EEG-based mental workload neurometric to evaluate the impact of different traffic and road conditions in real driving settings

Gianluca Di Flumeri, Gianluca Borghini, Pietro Aricò, Nicolina Sciaraffa, Paola Lanzi, Simone Pozzi, Valeria Vignali, Claudio Lantieri, Arianna Bichicchi, Andrea Simone, Fabio Babiloni

Research output: Contribution to journalArticlepeer-review


Car driving is considered a very complex activity, consisting of different concomitant tasks and subtasks, thus it is crucial to understand the impact of different factors, such as road complexity, traffic, dashboard devices, and external events on the driver’s behavior and performance. For this reason, in particular situations the cognitive demand experienced by the driver could be very high, inducing an excessive experienced mental workload and consequently an increasing of error commission probability. In this regard, it has been demonstrated that human error is the main cause of the 57% of road accidents and a contributing factor in most of them. In this study, 20 young subjects have been involved in a real driving experiment, performed under different traffic conditions (rush hour and not) and along different road types (main and secondary streets). Moreover, during the driving tasks different specific events, in particular a pedestrian crossing the road and a car entering the traffic flow just ahead of the experimental subject, have been acted. A Workload Index based on the Electroencephalographic (EEG), i.e., brain activity, of the drivers has been employed to investigate the impact of the different factors on the driver’s workload. Eye-Tracking (ET) technology and subjective measures have also been employed in order to have a comprehensive overview of the driver’s perceived workload and to investigate the different insights obtainable from the employed methodologies. The employment of such EEG-based Workload index confirmed the significant impact of both traffic and road types on the drivers’ behavior (increasing their workload), with the advantage of being under real settings. Also, it allowed to highlight the increased workload related to external events while driving, in particular with a significant effect during those situations when the traffic was low. Finally, the comparison between methodologies revealed the higher sensitivity of neurophysiological measures with respect to ET and subjective ones. In conclusion, such an EEG-based Workload index would allow to assess objectively the mental workload experienced by the driver, standing out as a powerful tool for research aimed to investigate drivers’ behavior and providing additional and complementary insights with respect to traditional methodologies employed within road safety research.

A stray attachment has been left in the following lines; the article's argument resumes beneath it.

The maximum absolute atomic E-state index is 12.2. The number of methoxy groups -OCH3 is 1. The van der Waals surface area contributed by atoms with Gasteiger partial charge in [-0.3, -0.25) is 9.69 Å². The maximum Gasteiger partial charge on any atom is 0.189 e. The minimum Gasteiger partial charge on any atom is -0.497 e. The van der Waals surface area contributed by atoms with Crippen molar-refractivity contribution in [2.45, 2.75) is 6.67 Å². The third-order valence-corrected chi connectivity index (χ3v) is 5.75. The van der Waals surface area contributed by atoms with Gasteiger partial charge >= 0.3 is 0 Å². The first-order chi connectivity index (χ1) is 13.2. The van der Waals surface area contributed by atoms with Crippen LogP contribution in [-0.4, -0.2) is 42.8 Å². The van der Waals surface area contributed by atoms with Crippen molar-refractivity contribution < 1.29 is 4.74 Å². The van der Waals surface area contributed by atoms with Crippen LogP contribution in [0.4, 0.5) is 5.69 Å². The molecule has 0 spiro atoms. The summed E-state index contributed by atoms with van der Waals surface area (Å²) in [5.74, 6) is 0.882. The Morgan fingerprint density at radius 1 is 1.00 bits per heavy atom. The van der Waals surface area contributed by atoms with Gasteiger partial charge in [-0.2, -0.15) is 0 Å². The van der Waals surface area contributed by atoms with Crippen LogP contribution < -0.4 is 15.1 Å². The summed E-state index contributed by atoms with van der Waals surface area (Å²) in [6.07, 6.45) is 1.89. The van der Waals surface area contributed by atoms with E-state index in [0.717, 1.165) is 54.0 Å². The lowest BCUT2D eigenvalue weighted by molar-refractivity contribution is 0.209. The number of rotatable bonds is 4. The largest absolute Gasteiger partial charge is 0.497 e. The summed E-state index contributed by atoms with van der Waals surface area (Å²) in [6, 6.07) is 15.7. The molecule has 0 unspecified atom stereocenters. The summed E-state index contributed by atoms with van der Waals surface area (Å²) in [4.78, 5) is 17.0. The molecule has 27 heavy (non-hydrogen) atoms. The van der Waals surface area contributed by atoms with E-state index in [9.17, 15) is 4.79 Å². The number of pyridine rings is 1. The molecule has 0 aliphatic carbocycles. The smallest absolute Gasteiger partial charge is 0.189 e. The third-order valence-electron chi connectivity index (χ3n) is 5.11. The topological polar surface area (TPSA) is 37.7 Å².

Original languageEnglish
Article number509
JournalFrontiers in Human Neuroscience
Publication statusPublished - Dec 18 2018


  • Car driving
  • Electroencephalography
  • Human factor
  • Machine-learning
  • Mental workload
  • Neuroergonomics
  • Road safety

ASJC Scopus subject areas

  • Neuropsychology and Physiological Psychology
  • Neurology
  • Psychiatry and Mental health
  • Biological Psychiatry
  • Behavioral Neuroscience


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